The Case for Investing in Autonomies
“Nestlé is the new Treasury bond,” say GTI fund managers Iain Little and Bruce Albrecht.
The Swiss giant is an outstanding example of the select group of multinationals that are so big, diversified, well-managed, successful and largely in control of their own destiny that they are comparable to nation-states. Of the 100 largest economies in the world, 51 are actually those of corporations, not countries.
My friend David Fuller, the well-known London analyst, has dubbed such companies “Autonomies.” In an increasingly troubled world, they can be regarded as a separate investment class… and perhaps the most attractive.
Little and Albrecht argue that this is no time to invest in the sovereign bonds of nation-states, many of whose yields are at 30-year lows, when Autonomies “pay out a multiple of the yield of government bonds, and that yield is growing.”
Such companies have been outstanding investments in the past; their potential for exploiting the global opportunities of emerging middle classes in the growth economies “will make them good investments in the future.”
They are breaking free of the constraints of geography. Many of their chief executives “increasingly see the world as a place where their products can be made anywhere… and sold everywhere.”
Autonomies operate across the globe, so they can choose their battlegrounds. “They can dictate where they recruit and pay their staff, where they source their inputs, where they sell their products… and where they pay their taxes.
“Their margins are high because, unlike… businesses tied to a specific location like real estate, retail banks, cement producers, mines, they simply don’t need many fixed assets to make gigantic and tax-efficient profits.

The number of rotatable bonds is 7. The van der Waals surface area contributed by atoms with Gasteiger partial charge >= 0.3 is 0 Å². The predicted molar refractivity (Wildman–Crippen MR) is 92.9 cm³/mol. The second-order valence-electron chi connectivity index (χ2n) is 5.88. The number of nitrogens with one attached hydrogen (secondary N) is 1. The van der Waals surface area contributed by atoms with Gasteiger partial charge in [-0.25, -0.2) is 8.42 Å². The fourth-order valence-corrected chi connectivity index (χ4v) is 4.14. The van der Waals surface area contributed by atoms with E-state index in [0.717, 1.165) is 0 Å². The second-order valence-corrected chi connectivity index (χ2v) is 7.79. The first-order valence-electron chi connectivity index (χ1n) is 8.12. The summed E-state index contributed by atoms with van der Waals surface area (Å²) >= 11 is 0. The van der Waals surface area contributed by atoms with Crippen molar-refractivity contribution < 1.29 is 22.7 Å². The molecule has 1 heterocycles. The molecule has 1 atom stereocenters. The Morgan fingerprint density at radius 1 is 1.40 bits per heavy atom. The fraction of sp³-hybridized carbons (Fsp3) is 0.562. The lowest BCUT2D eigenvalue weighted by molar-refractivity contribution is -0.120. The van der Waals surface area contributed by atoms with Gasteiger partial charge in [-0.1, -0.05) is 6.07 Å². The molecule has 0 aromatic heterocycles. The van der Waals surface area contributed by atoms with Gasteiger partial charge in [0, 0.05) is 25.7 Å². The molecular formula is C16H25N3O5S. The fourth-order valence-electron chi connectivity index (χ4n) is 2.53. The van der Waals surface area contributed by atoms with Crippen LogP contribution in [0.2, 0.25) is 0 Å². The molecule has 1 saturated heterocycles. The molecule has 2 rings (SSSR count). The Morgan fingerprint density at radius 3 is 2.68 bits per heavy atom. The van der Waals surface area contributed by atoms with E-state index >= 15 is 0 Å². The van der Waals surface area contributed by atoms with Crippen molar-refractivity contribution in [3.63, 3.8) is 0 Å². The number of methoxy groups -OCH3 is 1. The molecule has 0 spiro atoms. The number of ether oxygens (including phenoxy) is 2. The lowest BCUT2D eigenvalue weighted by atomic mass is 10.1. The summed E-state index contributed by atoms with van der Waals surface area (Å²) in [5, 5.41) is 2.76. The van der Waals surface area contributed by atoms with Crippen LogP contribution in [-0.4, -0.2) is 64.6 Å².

“The best Autonomies have low capital intensity. Not only can it make them scaleable and highly profitable, it can also make them harder to tax (the best targets for tax-hungry governments are foreign owners of real estate – highly asset-intensive, they can’t move their houses and, best of all, they don’t vote).”
The most attractive Autonomies are found in a section of the stock market that accounts for only about 10 per cent of it – consumer staples and household products/healthcare.
The GTI managers give these examples from Arisaig Partners of Autonomies’ average annual total returns over the period 1981 to 2010:
Food and beverage: ABI 13.9 per cent, Coca Cola 16.7 per cent, Danone 14.2 per cent, Heineken 14.5 per cent, Heinz 14.5 per cent, Nestlé 16.3 per cent, PepsiCo 16.1 per cent.
Fast-moving consumer goods: Colgate-Palmolive 16.7 per cent, Johnson & Johnson 14.4 per cent, Kimberly Clark 14.0 per cent, L’Oréal 17.1 per cent, Procter & Gamble 15.1 per cent, Reckitt Benckiser 14.0 per cent, Unilever 14.9 per cent.
Fast food: McDonald’s 16.5 per cent, Yum! Brands 15.5 per cent.
Retail: Tesco 14.0 per cent, Walmart 20.8 per cent, Walgreens 19.2 per cent.
Little and Albrecht say: “We’re living in a period in history when modern nation-states – centralized money-munching machines invented in the 19th and 20th centuries to democratize ailing monarchies – are mired in crisis.”
That’s because “they are overwhelmed by debt (Greece and the Garlic Belt),” because their working populations are ageing (Japan), “because the entitlement burdens of welfare states have spun out of control” (the UK), or “because their political classes (France and Germany) have run out of answers.”
This is no time to invest in the bonds of ruptured and discredited nation-states that will seek survival through taxes or inflation.
Thanks to the global credit crisis, investment risk has somersaulted. “Shares in businesses like Nestlé are the new world currency.” Such shares have soared in value, and will continue to do so, as they offer respite from the troubles of a crazy world – “and a chance to make decent money.”
Global Thematic Investors has produced a list of “quality companies with high growth-market sales,” including some less-obvious ones such as Mead Johnson, Swatch and Herbalife, with their powerful focus on Asia and Latin America.
It also suggests what it expects to be “the next generation of Autonomies”… which “will come from Asia. The cheap, well-educated and abundant human capital of Asia and the sweeping scale of its domestic market – two-thirds of the world’s population – more or less guarantees it.”
Further information: www.Global-Thematic.com.
CopyRight – OnTarget 2012 by Martin Spring